But it's hard, and I certainly don't pretend to have answers. I was very fortunate to have the resources to find help in so many ways. 

You talk about your start as a young, small-town English girl, who was soon catapulted into fame with "Mary Poppins" and "The Sound of Music." What it was like to be thrust into the spotlight at such a young age, and do you have any advice for someone experiencing it for the first time?

As I say in the book, I am well aware of how irritating it is when people who have been graced by good fortune complain about its rigors. But I was indeed a small-town English girl ... naïve, undereducated, and considerably younger than my years, and as such, ill-equipped to manage the level of pressure and scrutiny that was coming at me.

Julie Andrews
Julie Andrews as Mary Poppins.
United Archives/Contributor

The only advice I can offer to someone else is the same as my previous answer: Don't be afraid to ask for help. It's not a sign of weakness; the opposite, in fact. It's essential to maintain perspective, but it's also very hard to achieve. Thankfully, there are real support tools available. 

You also discuss the difficulty of saying "no" to interviews, publicity, etc. that the studio asked of you, which is something young professionals struggle with even outside of Hollywood. Can you talk through navigating that challenge and learning how to prioritize yourself over other people's needs?

Helping to promote a creative endeavor is an essential part of the job. But it can feel, for an artist, like you are selling out or commercializing your art by engaging in efforts to promote it. In the early days, I had no idea how to distinguish between the efforts that felt aligned with my values and those that asked me to engage in a way that made me feel uncomfortable. I'm a good codependent, and I am almost always tempted to put other people's needs before my own!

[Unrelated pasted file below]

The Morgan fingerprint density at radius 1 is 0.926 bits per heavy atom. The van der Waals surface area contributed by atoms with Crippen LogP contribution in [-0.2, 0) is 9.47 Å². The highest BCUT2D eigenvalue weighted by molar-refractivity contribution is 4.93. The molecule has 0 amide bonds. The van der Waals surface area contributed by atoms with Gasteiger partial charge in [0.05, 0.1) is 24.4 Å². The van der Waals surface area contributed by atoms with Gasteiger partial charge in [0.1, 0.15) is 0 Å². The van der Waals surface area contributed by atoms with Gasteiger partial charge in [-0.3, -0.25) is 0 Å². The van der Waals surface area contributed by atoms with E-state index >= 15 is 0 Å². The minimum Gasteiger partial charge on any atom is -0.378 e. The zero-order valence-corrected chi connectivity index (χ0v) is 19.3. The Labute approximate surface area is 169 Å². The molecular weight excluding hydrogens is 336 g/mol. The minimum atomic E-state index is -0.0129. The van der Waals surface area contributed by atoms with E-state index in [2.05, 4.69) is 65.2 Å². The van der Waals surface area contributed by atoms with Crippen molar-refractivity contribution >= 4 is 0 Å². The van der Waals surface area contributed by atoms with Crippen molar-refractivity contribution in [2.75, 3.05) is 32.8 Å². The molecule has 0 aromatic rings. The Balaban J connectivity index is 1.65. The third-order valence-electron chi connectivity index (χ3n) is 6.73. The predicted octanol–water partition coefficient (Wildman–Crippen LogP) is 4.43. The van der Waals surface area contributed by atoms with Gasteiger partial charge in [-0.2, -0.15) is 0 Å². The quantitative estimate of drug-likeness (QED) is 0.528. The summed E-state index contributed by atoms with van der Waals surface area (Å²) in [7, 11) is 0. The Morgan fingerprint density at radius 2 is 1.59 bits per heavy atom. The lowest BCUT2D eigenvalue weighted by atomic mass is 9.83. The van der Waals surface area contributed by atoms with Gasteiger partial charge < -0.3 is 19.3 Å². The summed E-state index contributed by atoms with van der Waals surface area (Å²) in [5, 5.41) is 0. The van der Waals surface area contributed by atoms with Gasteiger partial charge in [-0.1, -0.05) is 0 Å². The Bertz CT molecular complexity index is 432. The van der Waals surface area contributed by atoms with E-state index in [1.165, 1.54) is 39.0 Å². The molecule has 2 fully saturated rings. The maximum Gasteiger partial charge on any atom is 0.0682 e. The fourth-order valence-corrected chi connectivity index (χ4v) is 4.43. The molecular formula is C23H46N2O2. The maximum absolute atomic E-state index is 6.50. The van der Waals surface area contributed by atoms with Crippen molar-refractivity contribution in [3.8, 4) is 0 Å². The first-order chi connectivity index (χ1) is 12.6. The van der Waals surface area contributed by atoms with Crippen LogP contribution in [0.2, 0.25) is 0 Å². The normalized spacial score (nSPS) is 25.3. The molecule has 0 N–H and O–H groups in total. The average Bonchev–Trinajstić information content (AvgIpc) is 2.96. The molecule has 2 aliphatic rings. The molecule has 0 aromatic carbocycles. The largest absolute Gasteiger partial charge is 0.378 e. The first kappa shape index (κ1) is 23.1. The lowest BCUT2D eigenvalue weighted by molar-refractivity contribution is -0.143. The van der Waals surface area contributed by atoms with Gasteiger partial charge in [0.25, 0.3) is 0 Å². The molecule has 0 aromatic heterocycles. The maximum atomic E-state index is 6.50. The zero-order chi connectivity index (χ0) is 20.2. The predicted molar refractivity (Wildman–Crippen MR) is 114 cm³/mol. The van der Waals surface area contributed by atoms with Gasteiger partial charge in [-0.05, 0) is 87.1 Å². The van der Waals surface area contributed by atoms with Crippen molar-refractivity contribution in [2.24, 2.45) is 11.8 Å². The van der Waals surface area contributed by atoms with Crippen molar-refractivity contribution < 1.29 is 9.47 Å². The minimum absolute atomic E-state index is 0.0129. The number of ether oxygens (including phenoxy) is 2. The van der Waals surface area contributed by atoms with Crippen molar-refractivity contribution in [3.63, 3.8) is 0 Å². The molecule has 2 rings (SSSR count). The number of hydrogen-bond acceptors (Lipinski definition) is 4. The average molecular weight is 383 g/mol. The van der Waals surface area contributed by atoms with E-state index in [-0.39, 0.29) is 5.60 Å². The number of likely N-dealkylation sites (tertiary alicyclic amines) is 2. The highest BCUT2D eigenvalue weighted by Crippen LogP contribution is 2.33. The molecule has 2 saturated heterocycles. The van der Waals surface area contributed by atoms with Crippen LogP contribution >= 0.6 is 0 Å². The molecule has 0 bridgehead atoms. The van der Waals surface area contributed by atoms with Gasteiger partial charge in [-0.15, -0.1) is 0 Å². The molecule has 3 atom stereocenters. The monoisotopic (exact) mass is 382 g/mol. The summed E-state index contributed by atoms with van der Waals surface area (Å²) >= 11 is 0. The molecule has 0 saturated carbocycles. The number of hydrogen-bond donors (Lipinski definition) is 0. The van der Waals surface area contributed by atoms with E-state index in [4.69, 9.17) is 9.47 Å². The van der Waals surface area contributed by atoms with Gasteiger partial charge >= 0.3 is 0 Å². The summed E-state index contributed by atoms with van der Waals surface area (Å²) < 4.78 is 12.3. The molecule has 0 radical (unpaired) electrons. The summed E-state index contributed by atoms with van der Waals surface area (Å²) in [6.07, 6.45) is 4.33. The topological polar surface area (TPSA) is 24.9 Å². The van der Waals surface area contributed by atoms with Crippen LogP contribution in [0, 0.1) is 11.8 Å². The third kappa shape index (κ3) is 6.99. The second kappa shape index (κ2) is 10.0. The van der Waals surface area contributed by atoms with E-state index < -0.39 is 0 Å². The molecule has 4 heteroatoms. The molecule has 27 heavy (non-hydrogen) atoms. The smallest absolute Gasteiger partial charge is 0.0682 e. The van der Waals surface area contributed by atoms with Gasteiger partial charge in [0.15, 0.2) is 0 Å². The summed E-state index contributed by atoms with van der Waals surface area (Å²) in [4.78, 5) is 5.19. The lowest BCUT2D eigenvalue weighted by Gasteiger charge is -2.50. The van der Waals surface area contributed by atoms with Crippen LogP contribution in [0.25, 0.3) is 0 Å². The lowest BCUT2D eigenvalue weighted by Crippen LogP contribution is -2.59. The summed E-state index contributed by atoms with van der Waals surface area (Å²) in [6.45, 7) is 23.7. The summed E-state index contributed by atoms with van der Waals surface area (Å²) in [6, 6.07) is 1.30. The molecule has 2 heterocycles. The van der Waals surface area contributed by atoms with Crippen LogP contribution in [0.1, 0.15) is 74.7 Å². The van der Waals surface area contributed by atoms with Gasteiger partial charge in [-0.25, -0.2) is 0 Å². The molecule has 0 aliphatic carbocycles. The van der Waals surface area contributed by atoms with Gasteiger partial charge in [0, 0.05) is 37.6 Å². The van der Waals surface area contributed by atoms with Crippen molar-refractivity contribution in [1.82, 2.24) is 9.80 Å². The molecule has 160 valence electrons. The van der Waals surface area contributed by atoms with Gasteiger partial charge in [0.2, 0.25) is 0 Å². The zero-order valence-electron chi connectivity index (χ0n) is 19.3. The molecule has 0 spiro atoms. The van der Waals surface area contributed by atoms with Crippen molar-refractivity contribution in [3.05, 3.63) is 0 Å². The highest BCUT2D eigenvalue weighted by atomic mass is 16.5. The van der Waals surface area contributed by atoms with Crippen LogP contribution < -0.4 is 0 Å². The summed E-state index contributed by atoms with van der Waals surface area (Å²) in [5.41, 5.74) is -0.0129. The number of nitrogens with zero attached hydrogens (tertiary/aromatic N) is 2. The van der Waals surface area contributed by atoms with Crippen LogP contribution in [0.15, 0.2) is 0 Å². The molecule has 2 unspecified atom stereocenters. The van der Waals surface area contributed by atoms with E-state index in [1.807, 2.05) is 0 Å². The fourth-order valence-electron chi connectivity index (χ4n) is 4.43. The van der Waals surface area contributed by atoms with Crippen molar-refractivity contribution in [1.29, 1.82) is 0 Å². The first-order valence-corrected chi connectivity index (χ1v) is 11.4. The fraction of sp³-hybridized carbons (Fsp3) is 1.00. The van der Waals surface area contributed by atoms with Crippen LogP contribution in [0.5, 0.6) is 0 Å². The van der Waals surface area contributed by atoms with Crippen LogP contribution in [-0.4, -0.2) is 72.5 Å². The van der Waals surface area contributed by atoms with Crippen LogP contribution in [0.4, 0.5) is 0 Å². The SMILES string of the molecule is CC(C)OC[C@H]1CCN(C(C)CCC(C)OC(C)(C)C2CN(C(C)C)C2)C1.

I still say yes to as much as I can, although these days I am inclined to avoid the efforts that require me to wake before dawn. I am always grateful for the interviewers that pose new or different questions, or those that allow for more than three minutes. But that is not the norm, and I do respect the fact that people who work in the arts and media must be flexible. 

In the book, you detail the importance of finding an agent who looked out for you and your earnings. How has that shaped your perspective on money and advocating for yourself?

My first agent was in charge of managing my work as a child performer. He held the purse strings into my early adulthood, and since I had been with him for so long I didn't question how my finances were managed.

Later, I switched agents and made it a point to better educate myself. I am grateful to have had very good guidance over the years since, and the more I learned the better able I was to make sound decisions. A trusted agent or manager can make a very helpful difference.

Much of the memoir poignantly focuses on how you dealt with new and unprecedented experiences, and the challenges that came along with that (which is surely something many people can empathize with right now). What's your best advice for staying strong and weathering those challenges?